Prescribing of psychiatric drugs to Australian kids on rise

Prescribing of psychiatric drugs to Australian kids on the rise

Australian doctors are prescribing more psychiatric drugs to children and adolescents, researchers from the University of Adelaide have found. This is despite the known risks of adverse effects in young people, and potential consequences for children’s developing brains and bodies.

The study, funded by the Channel 7 Children’s Research Foundation, and published in the Australian and New Zealand Journal of Psychiatry, investigated the prescription of drugs used to treat psychiatric disorders, such as depression, anxiety, attention deficit disorders, psychosis and sleep problems. Treatment guidelines for health professionals recommend non-drug therapies as first-line treatment for children and adolescents with these conditions.

Over half a million children aged 18 years and under were included in the study, which used MedicineInsight, a large general practice database run by the National Prescribing Service.

“Very few psychiatric drugs are approved for children or teenagers in Australia, and none for depression. However, we found that 1 in 10 teenagers 15 to 18 years were prescribed antidepressants in 2018,” Julie Klau, PhD candidate in the Critical and Ethical Mental Health research group at the University of Adelaide’s Robinson Research Institute

Researchers found the prescriptions of drugs used to treat attention deficit disorders almost doubled between 2011 and 2018, while the prescription of antipsychotics increased 63% and the prescription of antidepressants increased 43%. The increases were steepest in 10 to 14 year-olds.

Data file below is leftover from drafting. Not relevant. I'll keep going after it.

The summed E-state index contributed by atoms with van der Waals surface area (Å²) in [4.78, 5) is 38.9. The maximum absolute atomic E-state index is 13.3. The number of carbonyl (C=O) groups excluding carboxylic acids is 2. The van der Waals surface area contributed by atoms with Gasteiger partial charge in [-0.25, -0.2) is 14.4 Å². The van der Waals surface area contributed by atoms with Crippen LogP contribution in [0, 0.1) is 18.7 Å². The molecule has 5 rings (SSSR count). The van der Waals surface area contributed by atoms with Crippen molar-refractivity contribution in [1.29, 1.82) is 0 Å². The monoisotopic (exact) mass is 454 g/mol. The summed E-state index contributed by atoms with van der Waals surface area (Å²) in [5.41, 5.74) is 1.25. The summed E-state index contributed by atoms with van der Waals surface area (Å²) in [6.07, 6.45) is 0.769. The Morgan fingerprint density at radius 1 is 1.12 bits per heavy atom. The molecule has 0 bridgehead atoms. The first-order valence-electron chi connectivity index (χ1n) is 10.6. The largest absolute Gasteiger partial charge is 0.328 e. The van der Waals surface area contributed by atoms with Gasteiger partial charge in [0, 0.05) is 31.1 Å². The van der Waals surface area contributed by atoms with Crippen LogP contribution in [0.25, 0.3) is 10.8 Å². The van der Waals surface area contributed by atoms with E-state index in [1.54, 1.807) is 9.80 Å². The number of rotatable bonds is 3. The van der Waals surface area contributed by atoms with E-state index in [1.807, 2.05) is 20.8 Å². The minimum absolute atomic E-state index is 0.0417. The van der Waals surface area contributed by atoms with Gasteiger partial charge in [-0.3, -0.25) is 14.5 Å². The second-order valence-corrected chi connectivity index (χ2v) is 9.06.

The lead author of the paper, Julie Klau, is a PhD candidate in the Critical and Ethical Mental Health research group at the University of Adelaide’s Robinson Research Institute. Ms Klau said these increases are concerning.

“Very few psychiatric drugs are approved for children or teenagers in Australia, and none for depression. However, we found that 1 in 10 teenagers 15 to 18 years were prescribed antidepressants in 2018,” she said.

Professor Jon Jureidini, Research Leader of the Critical and Ethical Mental Health group, said: “Antipsychotics are associated with weight gain and metabolic problems, including diabetes. And antidepressants are associated with suicidal behaviour, especially in vulnerable teens. In America, the FDA – America’s equivalent of the Australian Therapeutic Goods Administration- has included a strong ‘black box’ warning about this risk on all antidepressants since 2004.”

Researchers also found that prescriptions of melatonin (a drug used to treat sleep problems) skyrocketed, increasing by 600% from 2011 to 2018.

“With melatonin, although many consider it innocuous, it is a hormone, and there is limited evidence for long-term safety,” said Professor Jureidini.

Moreover, children in more disadvantaged areas were up to 3 times more likely than those in more advantaged areas to receive psychiatric drugs. According to the authors of the study, there is an urgent need to investigate why the prescription of these medications is increasing, and why, in particular, disadvantaged children are more likely to be treated with these drugs.

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